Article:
Thursday, April 21, 2011

Tony Hawks Interview

Interviewed for BC magazine.

Tony Hawks's first film, based on his travelogue novel of the same name, Round Ireland with a Fridge was selected for the Okinawa film festival's peace section. Naturally, Tony was not alone upon arrival and in tow was the fridge that began it all. Film in Japan had a chat with him about his film, and the challenges of turning his best-selling book into a screenplay.

FIJ: Most of the foreign guests withdrew from the festival in the light of the events in Tohoku. What made you decide to come?

TH: Had a look at the map and thought well, this is safe. And it seemed like a good time to come at a time like this. People just panic I think.

FIJ: For those who haven't heard of Round Ireland with a Fridge could you give them an idea of what it's all about?

TH: It's based on a true story, something that I actually did just over ten years ago, and the reason I did it was because of something I did about fifteen years ago on my first trip to Ireland. I was being driven in a car to this place Cavanagh, and I saw this old man by the side of the who was hitching with a fridge. I said to the driver, "Was that a guy hitching with a fridge?" and he went, "Oh, yeah." and he just never talked about it. I thought Ireland is an incredible place that someone who's hitching with a fridge isn't considered a conversation point.

I used to tell this story at dinner parties and then at one I said that Ireland is the one place in the world where you could hitch with a fridge and people would stop for you. A friend of mine said it wouldn't be possible. We drank a lot of wine, and I made a bet with him that I could do it. So I took a month off, bought a fridge and stood by the side of the road in Ireland. Spent a month there, had this incredible adventure, wrote about it and then people started approaching me about making it into a film, and that's what we've finally done.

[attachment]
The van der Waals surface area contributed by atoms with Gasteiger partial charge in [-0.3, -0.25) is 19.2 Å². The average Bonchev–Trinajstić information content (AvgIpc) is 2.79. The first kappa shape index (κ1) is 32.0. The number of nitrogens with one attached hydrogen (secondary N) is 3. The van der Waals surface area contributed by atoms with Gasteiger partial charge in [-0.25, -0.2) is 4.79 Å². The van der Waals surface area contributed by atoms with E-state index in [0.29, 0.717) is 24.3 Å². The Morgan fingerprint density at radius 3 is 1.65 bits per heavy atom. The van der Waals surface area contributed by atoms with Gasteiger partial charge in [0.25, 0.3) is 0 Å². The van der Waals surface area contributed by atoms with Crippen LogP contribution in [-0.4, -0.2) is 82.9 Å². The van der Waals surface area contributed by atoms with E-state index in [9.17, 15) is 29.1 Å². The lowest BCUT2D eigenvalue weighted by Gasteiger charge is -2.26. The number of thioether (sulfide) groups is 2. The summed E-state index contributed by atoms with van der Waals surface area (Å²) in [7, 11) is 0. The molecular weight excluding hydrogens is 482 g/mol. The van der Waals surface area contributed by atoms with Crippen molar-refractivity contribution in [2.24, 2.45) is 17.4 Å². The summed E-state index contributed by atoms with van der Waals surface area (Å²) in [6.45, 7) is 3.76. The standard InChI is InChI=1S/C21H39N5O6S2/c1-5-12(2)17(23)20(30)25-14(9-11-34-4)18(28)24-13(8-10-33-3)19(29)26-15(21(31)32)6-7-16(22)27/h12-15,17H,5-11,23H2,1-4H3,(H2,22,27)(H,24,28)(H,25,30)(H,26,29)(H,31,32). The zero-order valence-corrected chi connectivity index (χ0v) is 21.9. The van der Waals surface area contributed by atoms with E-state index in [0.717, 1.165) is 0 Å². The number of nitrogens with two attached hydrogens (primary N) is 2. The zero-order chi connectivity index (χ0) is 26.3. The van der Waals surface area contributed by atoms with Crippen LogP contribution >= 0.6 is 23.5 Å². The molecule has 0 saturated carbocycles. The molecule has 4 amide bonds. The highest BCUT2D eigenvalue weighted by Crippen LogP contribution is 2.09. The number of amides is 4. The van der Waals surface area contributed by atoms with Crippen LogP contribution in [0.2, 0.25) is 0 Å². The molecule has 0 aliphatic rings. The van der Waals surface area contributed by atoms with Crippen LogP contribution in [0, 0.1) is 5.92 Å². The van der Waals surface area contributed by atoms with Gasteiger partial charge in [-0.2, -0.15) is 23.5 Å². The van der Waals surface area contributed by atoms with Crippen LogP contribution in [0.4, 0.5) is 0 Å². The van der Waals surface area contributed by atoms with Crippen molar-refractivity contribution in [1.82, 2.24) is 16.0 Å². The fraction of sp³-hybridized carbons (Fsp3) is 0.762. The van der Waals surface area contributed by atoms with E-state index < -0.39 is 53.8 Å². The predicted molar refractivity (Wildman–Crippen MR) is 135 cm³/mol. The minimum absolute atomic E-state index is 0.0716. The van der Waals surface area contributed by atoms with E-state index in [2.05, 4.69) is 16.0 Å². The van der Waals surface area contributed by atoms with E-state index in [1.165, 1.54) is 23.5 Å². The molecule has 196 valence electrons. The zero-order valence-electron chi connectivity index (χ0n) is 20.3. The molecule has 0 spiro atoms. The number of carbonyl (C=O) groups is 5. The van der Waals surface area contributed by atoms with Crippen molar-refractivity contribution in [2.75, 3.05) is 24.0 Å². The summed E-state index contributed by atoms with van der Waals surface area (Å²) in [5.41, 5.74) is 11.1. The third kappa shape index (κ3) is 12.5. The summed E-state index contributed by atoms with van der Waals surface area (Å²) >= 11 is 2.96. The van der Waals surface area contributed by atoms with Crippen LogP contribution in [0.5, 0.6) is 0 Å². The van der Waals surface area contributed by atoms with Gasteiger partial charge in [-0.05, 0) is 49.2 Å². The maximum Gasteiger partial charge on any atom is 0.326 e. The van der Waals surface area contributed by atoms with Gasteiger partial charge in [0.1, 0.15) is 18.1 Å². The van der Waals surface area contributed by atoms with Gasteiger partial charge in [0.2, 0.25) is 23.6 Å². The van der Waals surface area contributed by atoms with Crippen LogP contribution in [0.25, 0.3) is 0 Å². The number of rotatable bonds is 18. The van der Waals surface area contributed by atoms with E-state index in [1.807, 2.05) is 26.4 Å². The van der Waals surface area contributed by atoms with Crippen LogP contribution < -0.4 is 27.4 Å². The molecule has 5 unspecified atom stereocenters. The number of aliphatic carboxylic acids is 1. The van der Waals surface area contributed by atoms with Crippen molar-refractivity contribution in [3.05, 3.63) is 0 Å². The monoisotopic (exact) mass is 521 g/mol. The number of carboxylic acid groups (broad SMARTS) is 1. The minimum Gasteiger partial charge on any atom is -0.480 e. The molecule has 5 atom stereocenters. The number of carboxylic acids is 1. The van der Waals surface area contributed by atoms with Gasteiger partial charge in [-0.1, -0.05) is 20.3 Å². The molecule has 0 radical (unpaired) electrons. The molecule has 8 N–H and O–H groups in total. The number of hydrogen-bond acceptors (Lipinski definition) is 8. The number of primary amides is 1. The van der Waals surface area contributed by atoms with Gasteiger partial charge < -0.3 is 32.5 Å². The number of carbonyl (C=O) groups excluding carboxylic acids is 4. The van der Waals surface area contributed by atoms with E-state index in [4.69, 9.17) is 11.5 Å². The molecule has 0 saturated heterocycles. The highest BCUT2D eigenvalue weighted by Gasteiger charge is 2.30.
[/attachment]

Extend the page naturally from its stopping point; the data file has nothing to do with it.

FIJ: How does it feel to be bringing RIWAF round Okinawa?

TH: Well it's fantastic, there are moments when it's very surreal, because [the festival] is sponsored by different comedians and I don't know what they're saying and they are dressed in exotic costumes, and messing around. But it's fun and they are all very nice. There is a big generosity around them.

I suppose the wonderful thing about film is that you can reach another audience. I'd never be able to tell this story in Japan in any other way. The subtitles go up, and people watch, and you think, Wow people half way around the world are following this little silly story.

FIJ:That kind of answers my next question, why did you decide to make this into a film?

TH: Well the real reason was I started to receive a couple of emails dropping in via the website from producers saying, "Have the rights gone?" That makes you think, "Oh wow!" I didn't think there could ever be a film. Then I watched Straight Story a David Lynch film about a guy who goes around America on a lawnmower. I went to see that film, and not a lot happens in it. It's just a sweet film and I thought, well if they can do that then yes we have got enough to do this as a film. So I started thinking about how it could work as a screenplay and it kind of went from there.

FIJ:So was it difficult to adapt?

TH: It was, partly because it was the first time I'd ever done anything like that, and secondly because it's my experience, that I really had. But, I knew I had to change a couple of things. I really wanted to keep the spirit of the truth there, but you know, sometimes you have to combine two characters into one, and so on. The love story is a bit different, there's a a little romance in the book that nearly happens, but it happens a bit more in the film. So it was difficult. The hardest thing was people who kept reading the screenplay, kept saying we need to see more of a journey, more of a change in the lead character. That's the big difference in the film, that I actually portray myself as more of an arsehole than I really am. Well, at least I think so.

FIJ:I'm sure

TH: There's more of a healing process around the journey, a three act structure. But you thought you've got do it, and I think it works, well I hope it does anyway. We'll have to see.

FIJ:What was it like acting as yourself? I imagine that might be quite difficult?

TH: I think a lot of actors do in a way play themselves. If you think of Hugh Grant he kind of is him in his films, just with a different name. So an actor will always bring their own personality to a role, unless they're a really traditional actor and have to learn a dialect or something .But, very often the big famous stars, pretty much just turn up and say the lines. I suppose I was able to remember how I felt when things happened. It's odd in that you are playing yourself in a dramatic reconstruction of something you actually did. But, you just get on with it, really...